The meals at the towering Mandalay Bay are only a tiny portion of the more than $3 million Tantico fessed up to stealing over 12 years from two Seattle nonprofits she served as finance director. That wasn’t anywhere near the total of all the ill-gotten gains Tantico acknowledged spending in Sin City, which apparently included unsuccessful gambling. But it was a specific amount of Las Vegas Strip excess that federal prosecutors in Seattle chose to include in the plea agreement she signed. There’s nothing like a specific amount of Las Vegas Strip excess to spice up any story.

Tantico, 62, becomes the newest candidate for my long-running list, It Didn’t Stay Here. The roster consists of folks who have been in trouble elsewhere for something that happened in that bug light of mischief called Las Vegas (in this instance, the spending of money stolen from someplace else). The list is a pointed refutation of “What Happens Here, Stays Here,” the famous marketing slogan the Las Vegas Convention and Visitors Authority used for many years. Continue reading

Does multi-billionaire deserve huge public hand-out to move the A’s to Las Vegas?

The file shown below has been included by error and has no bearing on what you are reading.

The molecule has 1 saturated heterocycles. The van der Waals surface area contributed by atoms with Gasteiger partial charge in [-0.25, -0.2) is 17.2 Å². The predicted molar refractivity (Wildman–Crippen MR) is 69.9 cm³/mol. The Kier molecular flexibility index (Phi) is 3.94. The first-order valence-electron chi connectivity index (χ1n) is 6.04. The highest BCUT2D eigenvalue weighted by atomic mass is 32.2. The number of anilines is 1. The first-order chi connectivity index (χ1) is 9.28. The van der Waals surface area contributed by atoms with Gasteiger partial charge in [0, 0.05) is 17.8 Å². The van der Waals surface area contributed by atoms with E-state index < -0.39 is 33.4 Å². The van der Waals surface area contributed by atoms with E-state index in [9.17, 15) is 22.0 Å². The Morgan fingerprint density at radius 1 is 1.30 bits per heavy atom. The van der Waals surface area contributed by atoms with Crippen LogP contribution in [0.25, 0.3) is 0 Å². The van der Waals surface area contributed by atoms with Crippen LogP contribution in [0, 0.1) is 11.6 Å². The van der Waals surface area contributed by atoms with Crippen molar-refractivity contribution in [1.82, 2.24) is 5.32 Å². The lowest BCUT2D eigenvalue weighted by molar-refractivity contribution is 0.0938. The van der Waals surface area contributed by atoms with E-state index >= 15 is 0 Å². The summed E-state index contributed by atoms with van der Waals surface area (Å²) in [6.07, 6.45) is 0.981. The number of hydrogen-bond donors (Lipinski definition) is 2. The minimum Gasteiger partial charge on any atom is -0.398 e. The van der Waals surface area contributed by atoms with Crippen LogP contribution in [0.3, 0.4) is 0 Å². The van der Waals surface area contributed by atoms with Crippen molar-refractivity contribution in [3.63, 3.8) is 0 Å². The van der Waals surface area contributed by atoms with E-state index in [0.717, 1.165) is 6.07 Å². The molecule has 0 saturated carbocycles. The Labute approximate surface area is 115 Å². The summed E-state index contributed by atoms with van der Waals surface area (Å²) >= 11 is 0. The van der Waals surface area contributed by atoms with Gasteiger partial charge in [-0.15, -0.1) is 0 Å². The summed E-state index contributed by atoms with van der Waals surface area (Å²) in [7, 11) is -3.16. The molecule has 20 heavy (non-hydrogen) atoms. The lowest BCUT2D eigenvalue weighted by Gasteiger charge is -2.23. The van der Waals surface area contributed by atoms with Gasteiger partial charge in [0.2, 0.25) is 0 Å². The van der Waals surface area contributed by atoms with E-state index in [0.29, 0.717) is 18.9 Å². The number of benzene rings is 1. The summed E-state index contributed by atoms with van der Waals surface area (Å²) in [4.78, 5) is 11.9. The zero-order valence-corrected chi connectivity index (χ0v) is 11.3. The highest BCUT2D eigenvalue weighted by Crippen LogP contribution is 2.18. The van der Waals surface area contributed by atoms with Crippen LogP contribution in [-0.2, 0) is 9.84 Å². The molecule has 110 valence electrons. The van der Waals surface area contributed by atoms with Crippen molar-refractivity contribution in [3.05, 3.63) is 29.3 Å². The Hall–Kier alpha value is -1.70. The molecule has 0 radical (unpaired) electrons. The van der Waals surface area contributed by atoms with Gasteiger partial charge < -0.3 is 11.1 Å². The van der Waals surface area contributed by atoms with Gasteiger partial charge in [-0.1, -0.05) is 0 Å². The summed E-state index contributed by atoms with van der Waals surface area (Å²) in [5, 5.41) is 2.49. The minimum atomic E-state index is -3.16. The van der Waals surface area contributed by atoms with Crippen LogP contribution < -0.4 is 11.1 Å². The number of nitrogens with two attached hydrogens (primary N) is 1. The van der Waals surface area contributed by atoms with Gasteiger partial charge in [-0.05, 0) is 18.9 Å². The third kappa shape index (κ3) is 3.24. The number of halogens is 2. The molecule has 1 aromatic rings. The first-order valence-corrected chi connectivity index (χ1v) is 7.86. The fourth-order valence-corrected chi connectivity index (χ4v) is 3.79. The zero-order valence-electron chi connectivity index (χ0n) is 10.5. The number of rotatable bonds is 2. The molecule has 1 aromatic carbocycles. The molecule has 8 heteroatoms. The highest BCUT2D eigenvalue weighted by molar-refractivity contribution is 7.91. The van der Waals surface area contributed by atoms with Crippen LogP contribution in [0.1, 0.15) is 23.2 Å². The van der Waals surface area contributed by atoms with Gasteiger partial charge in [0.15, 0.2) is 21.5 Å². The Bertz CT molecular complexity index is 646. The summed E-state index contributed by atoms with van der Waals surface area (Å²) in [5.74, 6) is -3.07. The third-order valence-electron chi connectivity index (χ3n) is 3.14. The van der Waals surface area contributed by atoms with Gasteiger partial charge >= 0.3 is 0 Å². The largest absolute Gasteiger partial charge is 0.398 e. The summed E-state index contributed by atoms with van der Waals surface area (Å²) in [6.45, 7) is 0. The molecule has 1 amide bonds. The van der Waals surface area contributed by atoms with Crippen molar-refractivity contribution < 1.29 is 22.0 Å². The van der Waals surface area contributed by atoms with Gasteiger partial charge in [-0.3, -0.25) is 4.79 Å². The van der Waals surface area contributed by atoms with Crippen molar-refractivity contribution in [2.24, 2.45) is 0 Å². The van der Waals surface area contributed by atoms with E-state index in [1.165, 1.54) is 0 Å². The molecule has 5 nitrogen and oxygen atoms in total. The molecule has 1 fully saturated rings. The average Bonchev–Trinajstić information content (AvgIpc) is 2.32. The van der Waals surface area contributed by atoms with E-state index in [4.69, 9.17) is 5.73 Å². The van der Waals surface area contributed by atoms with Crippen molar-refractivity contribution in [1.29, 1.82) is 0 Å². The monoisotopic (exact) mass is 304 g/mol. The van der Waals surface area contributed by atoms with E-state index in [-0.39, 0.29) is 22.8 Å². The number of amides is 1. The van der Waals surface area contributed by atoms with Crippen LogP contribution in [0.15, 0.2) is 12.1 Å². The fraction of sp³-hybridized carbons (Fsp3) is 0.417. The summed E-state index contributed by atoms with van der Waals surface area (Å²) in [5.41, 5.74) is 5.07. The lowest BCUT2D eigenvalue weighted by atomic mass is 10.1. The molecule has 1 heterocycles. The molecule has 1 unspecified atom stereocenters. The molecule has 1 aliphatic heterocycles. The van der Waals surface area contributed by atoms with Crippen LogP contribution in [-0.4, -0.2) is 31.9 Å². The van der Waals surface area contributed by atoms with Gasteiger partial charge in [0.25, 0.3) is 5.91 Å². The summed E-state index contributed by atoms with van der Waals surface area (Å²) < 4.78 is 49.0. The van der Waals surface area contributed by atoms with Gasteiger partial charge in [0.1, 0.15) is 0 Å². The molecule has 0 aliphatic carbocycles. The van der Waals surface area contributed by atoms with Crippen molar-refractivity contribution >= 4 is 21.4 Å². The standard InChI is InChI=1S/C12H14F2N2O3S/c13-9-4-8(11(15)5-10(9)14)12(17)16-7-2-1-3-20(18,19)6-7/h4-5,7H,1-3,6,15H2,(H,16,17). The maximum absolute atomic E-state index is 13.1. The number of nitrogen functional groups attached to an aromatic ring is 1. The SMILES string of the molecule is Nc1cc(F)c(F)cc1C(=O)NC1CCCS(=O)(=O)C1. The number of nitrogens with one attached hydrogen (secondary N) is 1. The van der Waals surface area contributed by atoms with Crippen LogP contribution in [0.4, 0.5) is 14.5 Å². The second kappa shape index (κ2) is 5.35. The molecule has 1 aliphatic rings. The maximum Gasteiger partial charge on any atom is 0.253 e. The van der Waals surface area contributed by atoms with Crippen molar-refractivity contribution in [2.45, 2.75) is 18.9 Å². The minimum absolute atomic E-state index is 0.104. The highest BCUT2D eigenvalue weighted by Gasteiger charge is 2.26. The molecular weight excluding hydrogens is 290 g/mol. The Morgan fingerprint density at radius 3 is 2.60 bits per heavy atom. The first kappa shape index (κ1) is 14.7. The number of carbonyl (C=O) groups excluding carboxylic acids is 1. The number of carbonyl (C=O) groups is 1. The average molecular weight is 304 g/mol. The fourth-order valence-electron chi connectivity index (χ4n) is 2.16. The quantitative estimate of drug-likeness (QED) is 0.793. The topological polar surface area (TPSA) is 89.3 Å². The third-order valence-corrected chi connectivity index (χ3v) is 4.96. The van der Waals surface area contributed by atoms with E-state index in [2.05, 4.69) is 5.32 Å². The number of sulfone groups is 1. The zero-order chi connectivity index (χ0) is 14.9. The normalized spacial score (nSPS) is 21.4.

huge public hand-outAccording to Forbes, John J. Fisher, owner of the Oakland Athletics, is a billionaire. And not just one of those barely-there billionaires that dot the fruited plain of America, and for that matter much of the planet. Forbes pegs his net worth at $2.3 billion, ranking him No. 1,312 in the entire world. Fisher is from the wealthy family that founded The Gap retail chain. Were he living in Las Vegas rather than San Francisco, he would be the fifth-richest man hereabouts behind casino magnate Phil Ruffin, Panda Express co-founder Andrew Cherng, and mixed martial arts/casino owners Lorenzo Fertitta and Frank Fertitta III.

Yet Fisher is asking the state of Nevada in effect to give him nearly $400 million of taxpayer money toward constructing a $1.5 billion, 30,000-seat baseball stadium to move the As–one of the worst major league baseball teams in the entire world, including Japan–from Oakland to Las Vegas. By all accounts, the deal–the fine print of which hasn’t been spelled out, at least to the public–would give him all the upside should things work out while giving Nevada taxpayers zero upside, and plenty of downside if things head south. Forbes values the struggling team now at $1.18 billion, about half of Fisher’s net worth. The team value–and Fisher’s net worth–would surely increase dramatically in Las Vegas.